Marcus Aurelius wrote:I had to chuckle when the woman presenter thought that a 70 mile bike ride was an excessive mileage. Most sporting oriented type club rides on a Sunday tend to be about that long.


For those of us somewhat more puny than you, 70 miles is an impossible dream. 30-40 is a big day out. It takes all sorts.


As long as you have no existing medical conditions and your bicycle fit you and is adjusted correctly anybody between the age of say 20 and 60 is capable-of riding 100 miles in low land UK if they build up to it.

I don't think that's the debate.

brooksby
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Re: Superb interview by Chris Boardman on BBC Breakfast

Postby brooksby » 23 Apr 2020, 10:48am

St Chris wrote:...
You are never going to be more likely to come around a corner and see someone walking on the road, it happened to me running yesterday, there was a couple on the pavement so I went into the road to give them distance and a car came the other way and the driver was really annoyed at me for being there. The speeding part of it, we really need to get on top of it. We are looking at that in greater Manchester and London, well on top of it and penalising behaviour like that which is not just dangerous, but selfish.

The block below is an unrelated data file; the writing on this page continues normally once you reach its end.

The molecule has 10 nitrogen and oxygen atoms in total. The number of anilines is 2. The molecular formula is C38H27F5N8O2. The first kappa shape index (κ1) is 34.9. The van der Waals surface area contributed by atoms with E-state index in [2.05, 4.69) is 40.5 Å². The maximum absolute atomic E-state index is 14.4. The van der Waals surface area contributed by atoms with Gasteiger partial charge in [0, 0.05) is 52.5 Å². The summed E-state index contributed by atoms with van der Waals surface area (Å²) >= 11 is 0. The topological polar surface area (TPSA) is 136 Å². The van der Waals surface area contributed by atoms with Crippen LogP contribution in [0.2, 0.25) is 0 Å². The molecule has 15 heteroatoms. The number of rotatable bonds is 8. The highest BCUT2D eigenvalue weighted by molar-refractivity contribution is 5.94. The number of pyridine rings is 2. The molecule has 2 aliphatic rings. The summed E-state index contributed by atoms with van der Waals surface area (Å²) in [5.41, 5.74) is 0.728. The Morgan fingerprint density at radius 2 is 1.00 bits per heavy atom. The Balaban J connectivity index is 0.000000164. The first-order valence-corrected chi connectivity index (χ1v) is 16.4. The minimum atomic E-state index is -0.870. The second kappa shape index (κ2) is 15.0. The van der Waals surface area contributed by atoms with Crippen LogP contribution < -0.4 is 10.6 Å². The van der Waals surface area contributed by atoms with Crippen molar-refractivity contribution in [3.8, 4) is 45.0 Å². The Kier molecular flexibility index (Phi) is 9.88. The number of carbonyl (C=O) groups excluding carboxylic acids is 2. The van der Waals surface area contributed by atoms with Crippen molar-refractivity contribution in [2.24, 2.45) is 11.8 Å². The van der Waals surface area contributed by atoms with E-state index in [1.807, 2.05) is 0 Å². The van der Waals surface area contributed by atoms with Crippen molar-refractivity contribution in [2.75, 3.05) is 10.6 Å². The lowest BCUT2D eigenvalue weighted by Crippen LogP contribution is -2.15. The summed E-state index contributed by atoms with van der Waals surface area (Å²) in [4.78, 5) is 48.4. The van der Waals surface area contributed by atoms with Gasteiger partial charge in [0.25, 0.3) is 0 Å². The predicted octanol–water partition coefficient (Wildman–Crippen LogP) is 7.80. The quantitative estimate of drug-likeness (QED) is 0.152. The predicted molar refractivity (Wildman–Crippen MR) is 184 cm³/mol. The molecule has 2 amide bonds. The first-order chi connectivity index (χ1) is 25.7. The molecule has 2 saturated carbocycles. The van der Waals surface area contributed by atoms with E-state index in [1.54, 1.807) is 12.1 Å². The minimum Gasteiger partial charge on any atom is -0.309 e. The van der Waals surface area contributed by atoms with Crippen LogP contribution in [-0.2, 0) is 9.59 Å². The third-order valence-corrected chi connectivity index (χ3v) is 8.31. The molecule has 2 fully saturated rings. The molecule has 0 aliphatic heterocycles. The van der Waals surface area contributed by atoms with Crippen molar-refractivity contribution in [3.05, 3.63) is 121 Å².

This is so true.

Footpaths, even in cities, are surprisingly narrow if you're trying to stay two metres away from other people.

At the moment, and especially in cities, we ought to be following the attitude of those Dutch areas (home areas? I don't recall the term used) where motor vehicles are treated as the visitors/guests and expected to defer to everyone else.

Cyril Haearn
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Re: Superb interview by Chris Boardman on BBC Breakfast

Postby Cyril Haearn » 23 Apr 2020, 12:12pm

Woonerf
Entertainer, juvenile, curmudgeon, PoB, 30120
Cycling-of course, but it is far better on a Gillott
We love safety cameras, we hate bullies

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Re: Superb interview by Chris Boardman on BBC Breakfast

Postby brooksby » 23 Apr 2020, 1:56pm

Cyril Haearn wrote:Woonerf


Yes - those! :D

(Thank you)

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Re: Superb interview by Chris Boardman on BBC Breakfast

Postby RickH » 23 Apr 2020, 2:01pm

Oldjohnw wrote:For those of us somewhat more puny than you, 70 miles is an impossible dream. 30-40 is a big day out. It takes all sorts.

I have friends about 5 miles away by road & it took a while for them to stop offering me a lift home after I'd cycled over to visit. :D